Firefighters struggle to put out massive blaze at Scarborough rec centre
Contrary to what one might assume, extreme cold weather can make it hard to snuff out stubborn fires—especially in large, lofty spaces like the Agincourt Recreation Centre, as emergency crews have been demonstrating now for more than 18 hours.
Firefighters were called to the centre near Glen Watford Drive and Rural Avenue in Scarborough around 4:45 p.m. on Thursday night after flames started shooting from a mechanical room.
The fire was deemed a 5-alarm blaze at its peak, though it has since been downgraded to 3 alarms. Still, as of Friday morning, it rages on, despite the all-night efforts of Toronto's finest.
City of Toronto Fire Chief Matthew Pegg said just before noon on Friday that crews continue to struggle with "extreme cold and icing situations."
Some of said crews reportedly had to thaw their equipment on TTC shelter buses overnight as the wind chill brought temperatures to a painful low of -31 C.
Operations are continuing on scene at Agincourt Rec Centre. Crews continue to deal with extreme cold and icing situations. Investigators from both @Toronto_Fire and OFMEM are on site. No injuries have been reported. @cityoftoronto pic.twitter.com/cAst9Bh4Oh— Matthew Pegg (@ChiefPeggTFS) February 1, 2019
Photos and videos from the scene show just what fire crews have been dealing with: Strong winds, icy ladders, instant, and stalactite-like icicle formations.
Firefighter perches on the tip of an ice encrusted ladder in a fog of smoke and steam. He uses a stick to pull pieces of roofing off the Agincourt Rec Centre. Beneath him, fire. pic.twitter.com/XR84suQQUq— Linda Ward (@LindaWardCBC) February 1, 2019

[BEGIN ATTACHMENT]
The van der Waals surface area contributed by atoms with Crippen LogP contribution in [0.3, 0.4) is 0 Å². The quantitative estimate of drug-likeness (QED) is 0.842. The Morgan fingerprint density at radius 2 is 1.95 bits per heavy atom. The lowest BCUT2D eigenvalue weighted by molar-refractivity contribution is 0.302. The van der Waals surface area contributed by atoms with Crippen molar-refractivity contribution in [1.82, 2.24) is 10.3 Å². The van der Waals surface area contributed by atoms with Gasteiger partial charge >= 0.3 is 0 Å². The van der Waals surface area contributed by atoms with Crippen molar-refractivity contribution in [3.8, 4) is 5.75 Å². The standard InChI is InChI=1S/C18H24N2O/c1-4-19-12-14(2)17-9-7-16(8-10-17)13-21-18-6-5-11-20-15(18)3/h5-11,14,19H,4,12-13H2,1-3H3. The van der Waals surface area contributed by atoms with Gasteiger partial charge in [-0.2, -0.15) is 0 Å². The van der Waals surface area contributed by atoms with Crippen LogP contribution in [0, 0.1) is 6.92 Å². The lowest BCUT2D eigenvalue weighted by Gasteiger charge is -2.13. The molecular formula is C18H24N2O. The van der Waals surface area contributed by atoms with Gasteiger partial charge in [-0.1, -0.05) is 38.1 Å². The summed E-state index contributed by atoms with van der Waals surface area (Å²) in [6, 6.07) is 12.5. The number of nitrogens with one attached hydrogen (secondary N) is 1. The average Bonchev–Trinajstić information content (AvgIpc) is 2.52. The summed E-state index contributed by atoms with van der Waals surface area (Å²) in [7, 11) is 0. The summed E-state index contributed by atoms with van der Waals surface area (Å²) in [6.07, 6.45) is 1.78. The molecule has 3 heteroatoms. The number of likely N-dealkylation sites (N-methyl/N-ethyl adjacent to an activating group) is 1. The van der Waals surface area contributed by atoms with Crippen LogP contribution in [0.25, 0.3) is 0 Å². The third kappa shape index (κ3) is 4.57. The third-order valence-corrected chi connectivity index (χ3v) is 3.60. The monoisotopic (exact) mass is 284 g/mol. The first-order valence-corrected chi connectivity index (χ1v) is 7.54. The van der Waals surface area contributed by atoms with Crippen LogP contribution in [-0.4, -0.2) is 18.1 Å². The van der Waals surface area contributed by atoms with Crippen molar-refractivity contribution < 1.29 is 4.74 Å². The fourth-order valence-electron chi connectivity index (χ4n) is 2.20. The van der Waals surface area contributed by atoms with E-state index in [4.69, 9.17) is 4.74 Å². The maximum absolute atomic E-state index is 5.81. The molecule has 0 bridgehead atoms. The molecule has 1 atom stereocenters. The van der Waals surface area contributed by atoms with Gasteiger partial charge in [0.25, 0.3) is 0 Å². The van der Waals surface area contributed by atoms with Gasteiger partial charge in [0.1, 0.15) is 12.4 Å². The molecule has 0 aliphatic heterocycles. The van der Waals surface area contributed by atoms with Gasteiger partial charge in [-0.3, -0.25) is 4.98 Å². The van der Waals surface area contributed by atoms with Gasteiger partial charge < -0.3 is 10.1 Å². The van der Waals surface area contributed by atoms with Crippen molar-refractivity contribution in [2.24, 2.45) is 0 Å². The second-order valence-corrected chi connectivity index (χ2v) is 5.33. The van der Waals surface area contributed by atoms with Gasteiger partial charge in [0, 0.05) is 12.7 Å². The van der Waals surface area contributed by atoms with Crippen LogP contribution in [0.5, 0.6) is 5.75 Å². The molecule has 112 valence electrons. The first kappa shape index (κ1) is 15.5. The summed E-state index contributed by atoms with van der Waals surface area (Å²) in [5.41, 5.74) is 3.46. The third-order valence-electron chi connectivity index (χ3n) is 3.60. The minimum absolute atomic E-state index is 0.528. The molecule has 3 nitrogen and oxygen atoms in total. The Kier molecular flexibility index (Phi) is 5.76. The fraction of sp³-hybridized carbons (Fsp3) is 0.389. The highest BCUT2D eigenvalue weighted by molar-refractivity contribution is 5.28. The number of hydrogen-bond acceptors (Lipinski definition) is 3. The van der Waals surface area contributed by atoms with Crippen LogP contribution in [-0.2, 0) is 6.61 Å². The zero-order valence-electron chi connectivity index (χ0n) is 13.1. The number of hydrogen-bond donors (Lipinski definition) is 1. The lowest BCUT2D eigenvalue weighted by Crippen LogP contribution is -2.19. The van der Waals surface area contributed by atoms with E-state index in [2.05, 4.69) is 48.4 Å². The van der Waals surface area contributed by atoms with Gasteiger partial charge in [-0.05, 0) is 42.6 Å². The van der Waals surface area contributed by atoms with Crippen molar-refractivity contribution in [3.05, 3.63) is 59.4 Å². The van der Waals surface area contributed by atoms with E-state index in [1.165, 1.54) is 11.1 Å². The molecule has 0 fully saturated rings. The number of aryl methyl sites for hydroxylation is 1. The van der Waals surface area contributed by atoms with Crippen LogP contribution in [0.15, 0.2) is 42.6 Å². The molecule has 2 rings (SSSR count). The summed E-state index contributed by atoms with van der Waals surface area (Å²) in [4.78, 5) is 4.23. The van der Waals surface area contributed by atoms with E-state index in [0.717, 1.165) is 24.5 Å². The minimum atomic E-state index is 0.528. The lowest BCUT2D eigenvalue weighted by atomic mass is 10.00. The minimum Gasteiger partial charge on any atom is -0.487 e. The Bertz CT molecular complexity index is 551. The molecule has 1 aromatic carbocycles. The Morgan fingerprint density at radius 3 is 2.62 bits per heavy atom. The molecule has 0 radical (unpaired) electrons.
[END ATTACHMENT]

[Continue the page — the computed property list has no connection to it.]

More than 30 trucks were called to the scene, where heavy smoke and cold fog has made visibility an issue.
Support 7 on scene assisting with rehab operations pic.twitter.com/VEKyjFY5nG— GTMAA (@GTMAA) February 1, 2019
No injuries have been reported, but witnesses say that people using the pool were forced to run outside wearing little more than swimwear when the fire was first reported.
It's the firefighters who are bearing the brunt of the physical pain, however, as they fight relentlessly against both fire and ice at the very same time.
One of @Toronto_Fire’s finest on a @TTChelps shelter bus thawing out and taking a well-deserved break battling this fire at Agincourt Recreation Centre. Thank you to the women and men for their tireless work overnight and today. pic.twitter.com/tB0GdV1Skd— Brad Ross (@bradrossTO) February 1, 2019
Many locals are thanking fire crews for their tireless work on Twitter right now.
Huge Kudos to @tofire staff for working in such frigid conditions!!!. And for Toronto Parks staff getting everyone out of the building safely! #Scarborough #Agincourt #Fire #TOPoli https://t.co/KVqgv8TQao— Paul Ainslie (@cllrainslie) February 1, 2019
Scarborough residents are also mourning the destruction of a vital community hub — which, as of 1 p.m. on Friday, is still on fire.
Thank you @Toronto_Fire & @TPFFA for your work in this bitter cold to put out this fire. It was the pool I got my first job at, and the community centre my parents still go to. Sad to see it so badly damaged, but glad you work so hard to ensure no lives were lost. Kudos!— James Elliott (@iamjwe) February 1, 2019
City of Toronto spokesperson Brad Ross notes that, after the Toronto Pan Am Sports Centre, the Agincourt Community Centre is Scarborough's second-busiest recreational facility with nearly 3,000 registrations for more than 400 different courses this season.
"Can't thank crews from Toronto Fire enough for battling this fire in this bitter cold," he wrote on Twitter this morning. "Agincourt Recreational Centre programs are cancelled until further notice."
The financial impact caused by the fire is yet to be determined, nor has how much of the building will need to be rebuilt after all of the fire, ice, smoke and water damage.
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